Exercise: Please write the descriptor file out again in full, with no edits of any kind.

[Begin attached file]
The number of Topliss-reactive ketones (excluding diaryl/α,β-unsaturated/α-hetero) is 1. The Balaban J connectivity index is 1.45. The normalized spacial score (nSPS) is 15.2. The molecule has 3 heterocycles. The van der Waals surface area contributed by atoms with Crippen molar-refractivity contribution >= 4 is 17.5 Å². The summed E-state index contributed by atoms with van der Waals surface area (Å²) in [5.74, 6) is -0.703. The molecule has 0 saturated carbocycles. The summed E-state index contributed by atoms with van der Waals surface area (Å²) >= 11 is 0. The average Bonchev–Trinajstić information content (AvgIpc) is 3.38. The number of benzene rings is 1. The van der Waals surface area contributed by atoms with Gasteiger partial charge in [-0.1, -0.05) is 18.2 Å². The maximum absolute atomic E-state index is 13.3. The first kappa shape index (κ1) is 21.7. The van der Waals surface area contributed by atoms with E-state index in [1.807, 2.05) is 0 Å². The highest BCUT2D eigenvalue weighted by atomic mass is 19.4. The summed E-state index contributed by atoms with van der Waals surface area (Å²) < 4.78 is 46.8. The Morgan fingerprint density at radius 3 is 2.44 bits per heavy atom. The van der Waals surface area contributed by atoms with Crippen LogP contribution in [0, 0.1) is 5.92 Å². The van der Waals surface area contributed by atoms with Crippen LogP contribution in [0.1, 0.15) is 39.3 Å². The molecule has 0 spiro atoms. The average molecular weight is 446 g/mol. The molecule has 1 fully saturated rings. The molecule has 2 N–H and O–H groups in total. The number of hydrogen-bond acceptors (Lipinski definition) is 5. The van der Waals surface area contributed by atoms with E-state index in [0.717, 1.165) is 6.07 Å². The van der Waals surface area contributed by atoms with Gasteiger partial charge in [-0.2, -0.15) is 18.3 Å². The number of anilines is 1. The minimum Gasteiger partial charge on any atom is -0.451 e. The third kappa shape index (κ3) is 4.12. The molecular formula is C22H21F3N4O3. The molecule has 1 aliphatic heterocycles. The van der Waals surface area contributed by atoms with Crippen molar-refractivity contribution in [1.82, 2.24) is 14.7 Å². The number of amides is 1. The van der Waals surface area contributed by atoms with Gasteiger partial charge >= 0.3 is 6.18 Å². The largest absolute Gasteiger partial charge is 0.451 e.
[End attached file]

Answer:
The number of Topliss-reactive ketones (excluding diaryl/α,β-unsaturated/α-hetero) is 1. The Balaban J connectivity index is 1.45. The normalized spacial score (nSPS) is 15.2. The molecule has 3 heterocycles. The van der Waals surface area contributed by atoms with Crippen molar-refractivity contribution >= 4 is 17.5 Å². The summed E-state index contributed by atoms with van der Waals surface area (Å²) in [5.74, 6) is -0.703. The molecule has 0 saturated carbocycles. The summed E-state index contributed by atoms with van der Waals surface area (Å²) >= 11 is 0. The average Bonchev–Trinajstić information content (AvgIpc) is 3.38. The number of benzene rings is 1. The van der Waals surface area contributed by atoms with Gasteiger partial charge in [-0.1, -0.05) is 18.2 Å². The maximum absolute atomic E-state index is 13.3. The first kappa shape index (κ1) is 21.7. The van der Waals surface area contributed by atoms with E-state index in [1.807, 2.05) is 0 Å². The highest BCUT2D eigenvalue weighted by atomic mass is 19.4. The summed E-state index contributed by atoms with van der Waals surface area (Å²) < 4.78 is 46.8. The Morgan fingerprint density at radius 3 is 2.44 bits per heavy atom. The van der Waals surface area contributed by atoms with Crippen LogP contribution in [0, 0.1) is 5.92 Å². The van der Waals surface area contributed by atoms with Crippen LogP contribution in [0.1, 0.15) is 39.3 Å². The molecule has 0 spiro atoms. The average molecular weight is 446 g/mol. The molecule has 1 fully saturated rings. The molecule has 2 N–H and O–H groups in total. The number of hydrogen-bond acceptors (Lipinski definition) is 5. The van der Waals surface area contributed by atoms with E-state index in [0.717, 1.165) is 6.07 Å². The van der Waals surface area contributed by atoms with Gasteiger partial charge in [-0.2, -0.15) is 18.3 Å². The number of anilines is 1. The minimum Gasteiger partial charge on any atom is -0.451 e. The third kappa shape index (κ3) is 4.12. The molecular formula is C22H21F3N4O3. The molecule has 1 aliphatic heterocycles. The van der Waals surface area contributed by atoms with Crippen molar-refractivity contribution in [1.82, 2.24) is 14.7 Å². The number of amides is 1. The van der Waals surface area contributed by atoms with Gasteiger partial charge >= 0.3 is 6.18 Å². The largest absolute Gasteiger partial charge is 0.451 e.